Demi Lovato once again has something to body say about Taylor Swift, and it's not very cool for the summer.

In the upcoming November issue of Glamour, the pop star holds forth on Swift's infamous squad of celebrity girlfriends, most of whom are supermodels, actresses and musicians, and how they represent a sort of impossible standard for women.

"I think in certain situations, certain people could be doing more if they’re going to claim that as part of their brand," Lovato shared, according to excerpts obtained by Entertainment Tonight.

To drive her point home, she adds, "To be honest, and this will probably get me in trouble, I don’t see anybody in any sort of squad that has a normal body. It’s kind of this false image of what people should look like. And what they should be like, and it’s not real…It’s not realistic."

The "Body Say" singer also says that specifically being around Victoria's Secret models—a handful of whom, including Karlie Kloss, Gigi Hadid and Cara Delevingne, comprise Swift's aforementioned squad—has been a trigger for her own insecurities as much as a "learning experience" in terms of understanding some people simply have different body types.

"I remember asking [Victoria's Secret Angels], 'How do you maintain your figure?' Some said, 'I really have to work at it.' Others said, 'It’s genetics.' It was interesting to hear that it wasn’t through unhealthy [behaviors]. It was a great learning experience. I still felt sexy, having a different body than these women. I had Wilmer [Valderrama] there, who loved my curves—that helped."

As well as speaking about Swift's squad and the representation of women's bodies in media, the performer called out the 1989 singer's 2014 feud anthem, "Bad Blood," a song purported to be about Swift's ongoing beef with Katy Perry.

"I think that having a song and a video about tearing Katy Perry down, that’s not women’s empowerment," Lovato said, adding, "We all do things that aren’t, but I have to ask myself, Am I content with calling myself a feminist? Yes, because I speak out."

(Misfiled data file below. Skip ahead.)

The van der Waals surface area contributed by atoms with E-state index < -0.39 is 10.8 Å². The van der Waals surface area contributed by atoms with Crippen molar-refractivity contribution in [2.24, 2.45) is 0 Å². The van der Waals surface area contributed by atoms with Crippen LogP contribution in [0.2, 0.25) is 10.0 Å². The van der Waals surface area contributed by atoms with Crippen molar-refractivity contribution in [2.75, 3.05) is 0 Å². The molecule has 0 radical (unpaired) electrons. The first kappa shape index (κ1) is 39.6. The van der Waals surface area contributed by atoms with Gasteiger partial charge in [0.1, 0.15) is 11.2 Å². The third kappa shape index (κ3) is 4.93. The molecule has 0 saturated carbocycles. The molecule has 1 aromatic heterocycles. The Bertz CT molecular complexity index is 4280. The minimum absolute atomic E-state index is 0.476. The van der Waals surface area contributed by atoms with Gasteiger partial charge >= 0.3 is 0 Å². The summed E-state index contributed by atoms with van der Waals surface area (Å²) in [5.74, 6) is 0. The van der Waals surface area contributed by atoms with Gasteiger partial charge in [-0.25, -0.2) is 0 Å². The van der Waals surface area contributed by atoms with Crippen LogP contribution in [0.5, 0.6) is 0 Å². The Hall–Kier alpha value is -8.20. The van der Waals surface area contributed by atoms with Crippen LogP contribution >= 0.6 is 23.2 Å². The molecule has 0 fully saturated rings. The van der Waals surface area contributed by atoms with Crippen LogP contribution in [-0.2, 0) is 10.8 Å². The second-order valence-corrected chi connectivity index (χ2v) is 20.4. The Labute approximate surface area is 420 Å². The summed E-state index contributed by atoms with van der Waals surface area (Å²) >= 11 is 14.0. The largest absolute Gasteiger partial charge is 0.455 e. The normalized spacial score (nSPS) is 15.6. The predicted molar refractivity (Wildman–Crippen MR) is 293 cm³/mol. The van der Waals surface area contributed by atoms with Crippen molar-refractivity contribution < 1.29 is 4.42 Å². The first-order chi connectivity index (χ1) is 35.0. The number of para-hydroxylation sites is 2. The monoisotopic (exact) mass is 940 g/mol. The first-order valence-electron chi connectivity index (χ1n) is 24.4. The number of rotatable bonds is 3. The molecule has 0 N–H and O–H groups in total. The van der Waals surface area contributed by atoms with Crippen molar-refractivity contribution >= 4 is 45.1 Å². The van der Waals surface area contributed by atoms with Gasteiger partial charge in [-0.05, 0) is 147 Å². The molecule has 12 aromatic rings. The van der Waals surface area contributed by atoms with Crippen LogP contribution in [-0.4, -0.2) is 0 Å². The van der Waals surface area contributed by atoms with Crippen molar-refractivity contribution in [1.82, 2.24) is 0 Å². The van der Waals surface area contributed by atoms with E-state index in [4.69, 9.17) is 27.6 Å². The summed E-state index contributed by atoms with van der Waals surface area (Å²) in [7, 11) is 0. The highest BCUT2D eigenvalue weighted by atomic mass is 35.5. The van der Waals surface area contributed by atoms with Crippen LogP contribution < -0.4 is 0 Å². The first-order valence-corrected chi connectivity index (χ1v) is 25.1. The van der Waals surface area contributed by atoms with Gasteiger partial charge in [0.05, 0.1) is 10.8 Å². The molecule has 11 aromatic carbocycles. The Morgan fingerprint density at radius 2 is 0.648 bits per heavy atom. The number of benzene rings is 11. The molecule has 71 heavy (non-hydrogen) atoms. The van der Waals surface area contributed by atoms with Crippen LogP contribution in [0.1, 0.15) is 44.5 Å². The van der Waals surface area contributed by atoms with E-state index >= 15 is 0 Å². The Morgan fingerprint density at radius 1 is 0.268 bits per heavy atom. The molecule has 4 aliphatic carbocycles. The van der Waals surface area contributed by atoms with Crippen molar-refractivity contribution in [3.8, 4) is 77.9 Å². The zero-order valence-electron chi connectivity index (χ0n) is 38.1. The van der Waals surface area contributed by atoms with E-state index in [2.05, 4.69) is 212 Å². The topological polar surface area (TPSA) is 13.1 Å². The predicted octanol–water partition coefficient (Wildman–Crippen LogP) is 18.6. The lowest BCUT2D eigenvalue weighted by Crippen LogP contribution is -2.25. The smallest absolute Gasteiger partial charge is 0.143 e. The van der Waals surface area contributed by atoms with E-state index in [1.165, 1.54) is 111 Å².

While Lovato does raise some legitimate points regarding the faux-feminist posturing of "Bad Blood" — as well as the exclusionary nature of high-profile "squads" in general, and the messages they may send fans — the Confident singer certainly isn't perfect herself when it comes to judging her peers.

Her comments regarding Swift and her friends' bodies not being "normal" run counter to her message (perhaps she simply meant not "average?" Words matter.) And Lovato has certainly been openly judgmental of others in the past, including some of her own well-meaning fans.

The pop star drew (pun intended) the ire of fans in late September when she criticized a piece of fan art posted by Vladimir Serbanescu, a 17-year-old Romanian artist.

The portrait, an illustration of Lovato drawn as a lounging mermaid, didn't sit well with the singer, who chided Serbanescu publicly for manipulating her figure.

"Is that how my boobs should look?" she asked in a comment. "It's gorgeous but that's not my body."

Later, the disappointed young artist shared his drawing along with her comments on Instagram, writing, "If I make your waist slimmer and your boobs bigger to accentuate the fact that I drew you as a mermaid, a mythological creature, doesn't mean I say that you should look like that or all girls should look like that. That's how I imagine mermaids. I worked a lot on that drawing and I was proud of it, but not anymore."

However, it should be noted that while Lovato's public critique of her fan's artwork came off as ungrateful and perhaps harsh in the context of what was meant to simply be an artist's expression, the pop artist has struggled openly with eating disorders over the years. So an unrealistic (again, keep in mind: this artwork is of a mermaid Lovato) representation of her body may have been triggering for her.

See the offending illustration for yourself below.

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